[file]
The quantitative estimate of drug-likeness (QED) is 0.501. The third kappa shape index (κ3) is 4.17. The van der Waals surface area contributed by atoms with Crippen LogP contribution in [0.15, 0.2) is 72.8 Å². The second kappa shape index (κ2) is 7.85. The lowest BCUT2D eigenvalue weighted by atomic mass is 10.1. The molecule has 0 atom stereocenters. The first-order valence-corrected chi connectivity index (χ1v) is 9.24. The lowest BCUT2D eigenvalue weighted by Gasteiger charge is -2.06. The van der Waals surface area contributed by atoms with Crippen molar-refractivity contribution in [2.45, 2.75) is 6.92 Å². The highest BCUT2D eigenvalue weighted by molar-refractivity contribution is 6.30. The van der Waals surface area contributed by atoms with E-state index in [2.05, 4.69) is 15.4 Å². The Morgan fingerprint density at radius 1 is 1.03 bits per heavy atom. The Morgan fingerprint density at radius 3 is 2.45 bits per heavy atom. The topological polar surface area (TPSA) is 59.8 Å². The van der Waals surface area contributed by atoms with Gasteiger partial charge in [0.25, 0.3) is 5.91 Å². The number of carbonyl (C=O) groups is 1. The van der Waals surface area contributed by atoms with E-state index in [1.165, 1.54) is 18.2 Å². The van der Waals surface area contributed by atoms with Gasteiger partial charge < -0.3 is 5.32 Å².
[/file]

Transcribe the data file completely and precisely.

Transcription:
The quantitative estimate of drug-likeness (QED) is 0.501. The third kappa shape index (κ3) is 4.17. The van der Waals surface area contributed by atoms with Crippen LogP contribution in [0.15, 0.2) is 72.8 Å². The second kappa shape index (κ2) is 7.85. The lowest BCUT2D eigenvalue weighted by atomic mass is 10.1. The molecule has 0 atom stereocenters. The first-order valence-corrected chi connectivity index (χ1v) is 9.24. The lowest BCUT2D eigenvalue weighted by Gasteiger charge is -2.06. The van der Waals surface area contributed by atoms with Crippen molar-refractivity contribution in [2.45, 2.75) is 6.92 Å². The highest BCUT2D eigenvalue weighted by molar-refractivity contribution is 6.30. The van der Waals surface area contributed by atoms with E-state index in [2.05, 4.69) is 15.4 Å². The Morgan fingerprint density at radius 1 is 1.03 bits per heavy atom. The Morgan fingerprint density at radius 3 is 2.45 bits per heavy atom. The topological polar surface area (TPSA) is 59.8 Å². The van der Waals surface area contributed by atoms with Gasteiger partial charge in [0.25, 0.3) is 5.91 Å². The number of carbonyl (C=O) groups is 1. The van der Waals surface area contributed by atoms with E-state index in [1.165, 1.54) is 18.2 Å². The van der Waals surface area contributed by atoms with Gasteiger partial charge < -0.3 is 5.32 Å².